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Cut through confusion of the digital workspace market

What is a digital workspace, exactly? Find out the definition of this new technology, what it means for the future of end-user computing, and how organizations should prioritize it.

Vendors such as Citrix and VMware love to use the term digital workspace, but organizations should carefully consider whether the technology is something they really need before giving in to marketing hype.

Let's first define what a digital workspace is from the perspective of the user, as well as the IT department.

From the user's perspective, the digital workspace enables employees to access enterprise resources -- virtual desktops, apps, data and even co-workers -- easily and quickly from any device. As much as users want fast and easy access, IT departments struggle to incorporate security and scalability at a reasonable cost.

Digital workspace has become a catchall marketing term. Vendors such as VMware and Citrix focus on providing a single pane to access virtualized applications and desktops, as well as data repositories and SaaS apps. Other vendors may highlight their collaboration features, content management, endpoint management, intranet or mobile device functionality. Microsoft uniquely addresses all of these capabilities to some extent, although other vendors provide more depth for specific capabilities.

Do end users really need digital workspaces?

Although users may not recognize the term digital workspace, they are demanding that their employers do more than just provide remote access to enterprise resources. Sales employees, for example, often can't wait until returning to the office to provide a customer with spec sheets or lab trial data; the customer needs the information instantly to make a purchasing decision. The salesperson requires a way to access the documents quickly and easily.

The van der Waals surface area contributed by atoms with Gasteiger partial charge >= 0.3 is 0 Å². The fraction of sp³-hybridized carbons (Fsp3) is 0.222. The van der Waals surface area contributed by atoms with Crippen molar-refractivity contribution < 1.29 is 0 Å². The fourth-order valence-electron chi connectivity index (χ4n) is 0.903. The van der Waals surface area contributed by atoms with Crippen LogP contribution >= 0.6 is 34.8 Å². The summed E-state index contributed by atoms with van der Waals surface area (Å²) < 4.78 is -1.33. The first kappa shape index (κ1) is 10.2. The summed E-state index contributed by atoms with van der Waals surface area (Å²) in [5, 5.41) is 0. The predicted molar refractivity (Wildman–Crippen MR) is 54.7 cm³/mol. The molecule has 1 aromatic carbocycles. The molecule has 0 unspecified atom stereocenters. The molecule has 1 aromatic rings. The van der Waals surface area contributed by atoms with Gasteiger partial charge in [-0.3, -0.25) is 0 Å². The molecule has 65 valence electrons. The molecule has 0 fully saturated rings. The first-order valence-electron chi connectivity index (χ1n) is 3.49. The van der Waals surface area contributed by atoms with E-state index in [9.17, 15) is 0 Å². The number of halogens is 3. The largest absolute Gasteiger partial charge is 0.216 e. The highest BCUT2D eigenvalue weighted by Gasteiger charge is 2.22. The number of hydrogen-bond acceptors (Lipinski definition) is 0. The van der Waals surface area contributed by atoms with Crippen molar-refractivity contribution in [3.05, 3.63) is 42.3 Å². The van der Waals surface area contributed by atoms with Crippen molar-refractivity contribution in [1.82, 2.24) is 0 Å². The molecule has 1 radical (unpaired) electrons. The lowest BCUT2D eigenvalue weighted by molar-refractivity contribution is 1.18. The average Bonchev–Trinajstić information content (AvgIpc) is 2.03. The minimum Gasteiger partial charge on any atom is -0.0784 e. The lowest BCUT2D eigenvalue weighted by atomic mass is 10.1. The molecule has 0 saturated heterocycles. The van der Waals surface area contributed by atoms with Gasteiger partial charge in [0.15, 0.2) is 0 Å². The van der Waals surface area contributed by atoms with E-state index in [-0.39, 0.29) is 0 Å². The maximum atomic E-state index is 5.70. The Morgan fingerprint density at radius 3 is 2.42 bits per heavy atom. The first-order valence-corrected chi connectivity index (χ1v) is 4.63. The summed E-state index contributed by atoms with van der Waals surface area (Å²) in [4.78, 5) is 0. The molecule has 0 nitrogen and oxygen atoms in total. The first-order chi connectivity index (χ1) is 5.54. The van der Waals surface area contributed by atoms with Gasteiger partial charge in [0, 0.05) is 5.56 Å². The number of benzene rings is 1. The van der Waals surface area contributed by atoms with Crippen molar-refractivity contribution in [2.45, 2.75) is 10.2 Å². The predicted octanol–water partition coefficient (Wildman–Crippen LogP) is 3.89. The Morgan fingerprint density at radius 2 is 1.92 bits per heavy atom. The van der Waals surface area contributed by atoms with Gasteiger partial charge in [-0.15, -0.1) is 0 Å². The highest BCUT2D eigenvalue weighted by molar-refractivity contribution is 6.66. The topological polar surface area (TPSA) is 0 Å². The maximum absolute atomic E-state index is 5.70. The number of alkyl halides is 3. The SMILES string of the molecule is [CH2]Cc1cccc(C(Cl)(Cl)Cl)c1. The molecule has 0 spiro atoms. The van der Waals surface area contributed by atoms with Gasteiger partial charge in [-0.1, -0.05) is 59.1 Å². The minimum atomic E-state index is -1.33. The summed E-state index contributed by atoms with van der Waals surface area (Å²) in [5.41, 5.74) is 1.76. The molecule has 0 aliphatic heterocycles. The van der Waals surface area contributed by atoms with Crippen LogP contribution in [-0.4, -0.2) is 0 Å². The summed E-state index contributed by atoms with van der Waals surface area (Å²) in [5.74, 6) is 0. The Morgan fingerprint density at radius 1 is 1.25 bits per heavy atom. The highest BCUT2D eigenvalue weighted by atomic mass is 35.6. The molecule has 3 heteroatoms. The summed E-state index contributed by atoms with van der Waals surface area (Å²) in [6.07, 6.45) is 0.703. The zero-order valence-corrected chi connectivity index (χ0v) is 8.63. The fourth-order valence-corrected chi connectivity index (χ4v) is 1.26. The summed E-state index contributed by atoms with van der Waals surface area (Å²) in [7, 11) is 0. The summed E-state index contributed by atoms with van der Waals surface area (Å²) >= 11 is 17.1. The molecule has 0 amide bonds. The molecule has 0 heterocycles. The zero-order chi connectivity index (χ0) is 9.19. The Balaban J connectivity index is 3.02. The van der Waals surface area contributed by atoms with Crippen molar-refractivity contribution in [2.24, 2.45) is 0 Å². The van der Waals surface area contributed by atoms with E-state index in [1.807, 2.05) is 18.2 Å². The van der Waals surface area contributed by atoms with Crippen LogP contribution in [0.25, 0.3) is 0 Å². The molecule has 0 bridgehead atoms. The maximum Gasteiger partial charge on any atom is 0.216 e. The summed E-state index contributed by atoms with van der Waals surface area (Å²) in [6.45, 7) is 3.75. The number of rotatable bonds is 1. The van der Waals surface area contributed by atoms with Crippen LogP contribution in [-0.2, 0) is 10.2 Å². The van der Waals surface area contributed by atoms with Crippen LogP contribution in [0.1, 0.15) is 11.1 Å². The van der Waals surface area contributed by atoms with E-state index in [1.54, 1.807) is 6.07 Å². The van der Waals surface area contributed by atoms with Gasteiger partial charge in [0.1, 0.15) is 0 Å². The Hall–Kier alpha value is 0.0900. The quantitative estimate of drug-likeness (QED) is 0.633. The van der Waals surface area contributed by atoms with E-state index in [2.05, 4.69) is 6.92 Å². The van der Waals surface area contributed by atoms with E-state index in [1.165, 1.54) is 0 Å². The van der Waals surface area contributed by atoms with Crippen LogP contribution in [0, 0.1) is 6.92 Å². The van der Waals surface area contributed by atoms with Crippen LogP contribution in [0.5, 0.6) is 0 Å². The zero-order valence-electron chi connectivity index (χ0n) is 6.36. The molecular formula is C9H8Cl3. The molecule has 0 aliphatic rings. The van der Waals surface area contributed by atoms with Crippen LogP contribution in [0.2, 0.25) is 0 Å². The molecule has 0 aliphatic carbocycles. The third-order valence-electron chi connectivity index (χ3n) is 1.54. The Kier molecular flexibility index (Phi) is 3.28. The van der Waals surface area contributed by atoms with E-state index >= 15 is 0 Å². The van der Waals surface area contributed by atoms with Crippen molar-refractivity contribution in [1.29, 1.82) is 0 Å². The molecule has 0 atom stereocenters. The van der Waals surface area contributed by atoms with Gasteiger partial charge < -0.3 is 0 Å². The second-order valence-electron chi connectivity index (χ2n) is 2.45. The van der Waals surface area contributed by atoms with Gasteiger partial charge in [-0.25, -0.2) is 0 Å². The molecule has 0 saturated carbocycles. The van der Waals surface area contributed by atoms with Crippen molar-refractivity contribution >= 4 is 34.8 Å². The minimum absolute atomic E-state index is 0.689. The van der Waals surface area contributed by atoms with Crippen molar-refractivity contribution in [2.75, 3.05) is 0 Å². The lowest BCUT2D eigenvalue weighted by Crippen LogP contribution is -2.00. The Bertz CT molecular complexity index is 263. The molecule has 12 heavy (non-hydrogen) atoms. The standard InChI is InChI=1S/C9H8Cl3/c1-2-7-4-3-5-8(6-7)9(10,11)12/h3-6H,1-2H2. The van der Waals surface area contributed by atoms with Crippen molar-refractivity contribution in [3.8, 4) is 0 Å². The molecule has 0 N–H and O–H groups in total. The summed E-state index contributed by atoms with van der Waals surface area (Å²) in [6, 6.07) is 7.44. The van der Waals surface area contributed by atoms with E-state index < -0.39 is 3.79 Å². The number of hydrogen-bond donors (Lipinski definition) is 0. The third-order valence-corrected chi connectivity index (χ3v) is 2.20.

Digital workspace has become a catchall marketing term.

From an employer and productivity perspective, if that salesperson needs to go through hoops to get what should be simple information, the results could range from lost time to a lost sale to a lost employee. While some might argue that enabling the user's smartphone to securely access the data is an example of a digital workspace, that's simply not good enough anymore because the small form factor of a smartphone isn't conducive to filtering through a myriad search results.

Digital workspaces enable workers to access the information that they need, when they need it and from anywhere. Digital workspaces not only minimize wasted time, but they also enable IT to focus on centrally controlled data and resources.

The future of digital workspaces

From a marketing perspective, each vendor will continue to highlight their own digital workspace capabilities and continue to attempt to modify the de facto definition accordingly. As virtualization and VDI became better defined based on the market needs, enterprise feedback and vendor capabilities, so will the term digital workspaces.

The security of digital workspaces must be verified and easy to implement. Users want single sign-on, but they often don't understand the behind-the-scenes requirements of making authentication easy yet secure. While Security Assertion Markup Language (SAML) and System for Cross-domain Identity Management (SCIM) technologies should facilitate authentication, IT departments struggle to balance corporate security requirements against user demands.

Further, the next iteration of the digital workspace -- the intelligent workspace -- is a form of artificial intelligence. Intelligent workspaces are gaining prominence as mechanisms to automatically extract and simplify workflows, such as one-click expense report approval, mature.

Digital workspaces will continue to evolve to address business needs. The vendors have initiated this concept based on their products, but it is the marketplace that will ultimately define digital workspaces based on business and technical requirements.

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